Bedford/St. Martin's virtuaLit Interactive Fiction Tutorial Notebook VIEW SEND
Fiction in Depth Approaches and Contexts
Select a StoryElements of FictionCultural ContextsCritical Approaches
Point of View
Style, Tone, and Language
Symbolism, Allegory, and Image


In fiction, character refers to a textual representation of a human being (or occasionally another creature). Most fiction writers agree that character development is the key element in a story's creation, and in most pieces of fiction a close identification with the characters is crucial to understanding the story. The story's protagonist is the central agent in generating its plot, and this individual can embody the story's theme. Characters can be either round or flat, depending on their level of development and the extent to which they change. Mrs. Mallard, in Kate Chopin’s “The Story of an Hour,” though developed in relatively few words, is a round character because she shows complex feelings toward her husband, and her character develops when she envisions the freedom of being widowed. Authors achieve characterization with a variety of techniques: by using the narrative voice to describe the character, by showing the actions of the character and of those reacting to her, by revealing the thoughts or dialogue of the character, or by showing the thoughts and dialogue of others in relation to the character.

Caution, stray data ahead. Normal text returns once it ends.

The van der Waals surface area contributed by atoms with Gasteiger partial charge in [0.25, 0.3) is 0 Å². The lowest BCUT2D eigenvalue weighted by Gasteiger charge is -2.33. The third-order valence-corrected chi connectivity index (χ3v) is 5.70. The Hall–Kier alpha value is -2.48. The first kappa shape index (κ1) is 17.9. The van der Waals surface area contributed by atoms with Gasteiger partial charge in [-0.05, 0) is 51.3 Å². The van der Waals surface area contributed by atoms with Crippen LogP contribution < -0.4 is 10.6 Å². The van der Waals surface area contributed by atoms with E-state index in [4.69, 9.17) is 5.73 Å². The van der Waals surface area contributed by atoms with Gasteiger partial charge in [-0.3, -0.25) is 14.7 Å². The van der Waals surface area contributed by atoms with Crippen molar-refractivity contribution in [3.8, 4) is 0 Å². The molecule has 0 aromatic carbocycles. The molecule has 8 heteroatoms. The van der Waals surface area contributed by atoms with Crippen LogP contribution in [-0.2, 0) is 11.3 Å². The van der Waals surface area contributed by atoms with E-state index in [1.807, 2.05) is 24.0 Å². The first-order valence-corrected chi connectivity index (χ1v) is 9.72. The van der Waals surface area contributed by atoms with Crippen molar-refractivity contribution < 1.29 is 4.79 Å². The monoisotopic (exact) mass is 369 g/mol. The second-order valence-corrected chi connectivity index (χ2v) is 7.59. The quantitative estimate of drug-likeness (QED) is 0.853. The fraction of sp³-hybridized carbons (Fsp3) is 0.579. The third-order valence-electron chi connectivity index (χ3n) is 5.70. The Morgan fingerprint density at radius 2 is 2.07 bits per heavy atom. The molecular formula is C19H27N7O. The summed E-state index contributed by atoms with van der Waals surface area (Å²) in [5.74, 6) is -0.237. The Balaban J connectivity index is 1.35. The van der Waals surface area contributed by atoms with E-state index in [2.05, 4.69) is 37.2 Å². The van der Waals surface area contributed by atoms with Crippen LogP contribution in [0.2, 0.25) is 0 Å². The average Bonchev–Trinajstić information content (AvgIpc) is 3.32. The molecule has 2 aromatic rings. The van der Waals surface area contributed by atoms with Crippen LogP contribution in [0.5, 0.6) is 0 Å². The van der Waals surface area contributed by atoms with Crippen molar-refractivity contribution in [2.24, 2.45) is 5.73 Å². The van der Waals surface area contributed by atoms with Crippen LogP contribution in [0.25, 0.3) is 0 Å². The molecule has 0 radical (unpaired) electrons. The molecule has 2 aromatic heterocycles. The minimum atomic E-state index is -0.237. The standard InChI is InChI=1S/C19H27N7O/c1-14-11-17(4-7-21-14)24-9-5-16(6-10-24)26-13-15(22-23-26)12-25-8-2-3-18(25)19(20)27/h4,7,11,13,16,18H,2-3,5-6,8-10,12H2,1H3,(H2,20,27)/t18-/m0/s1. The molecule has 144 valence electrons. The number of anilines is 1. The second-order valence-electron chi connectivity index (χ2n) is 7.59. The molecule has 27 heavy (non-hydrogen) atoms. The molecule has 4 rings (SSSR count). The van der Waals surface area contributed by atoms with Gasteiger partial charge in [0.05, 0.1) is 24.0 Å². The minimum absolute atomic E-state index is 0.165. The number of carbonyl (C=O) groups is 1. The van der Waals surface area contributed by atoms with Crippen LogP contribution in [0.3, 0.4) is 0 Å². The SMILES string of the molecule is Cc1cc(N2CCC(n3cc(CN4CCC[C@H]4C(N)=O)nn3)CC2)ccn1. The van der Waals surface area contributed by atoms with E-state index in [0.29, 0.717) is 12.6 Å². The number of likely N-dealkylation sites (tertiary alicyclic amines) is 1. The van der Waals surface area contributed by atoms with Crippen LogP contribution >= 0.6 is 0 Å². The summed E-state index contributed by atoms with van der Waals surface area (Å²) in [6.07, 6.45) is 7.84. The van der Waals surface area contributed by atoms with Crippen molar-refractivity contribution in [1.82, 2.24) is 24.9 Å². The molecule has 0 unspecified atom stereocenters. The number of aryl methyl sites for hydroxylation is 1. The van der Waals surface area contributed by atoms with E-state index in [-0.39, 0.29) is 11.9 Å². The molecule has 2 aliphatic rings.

protagonist: A story’s main character (see also antagonist)
antagonist: The character or force in conflict with the protagonist
round character: A complex, fully developed character, often prone to change
flat character: A one-dimensional character, typically not central to the story
characterization: The process by which an author presents and develops a fictional character

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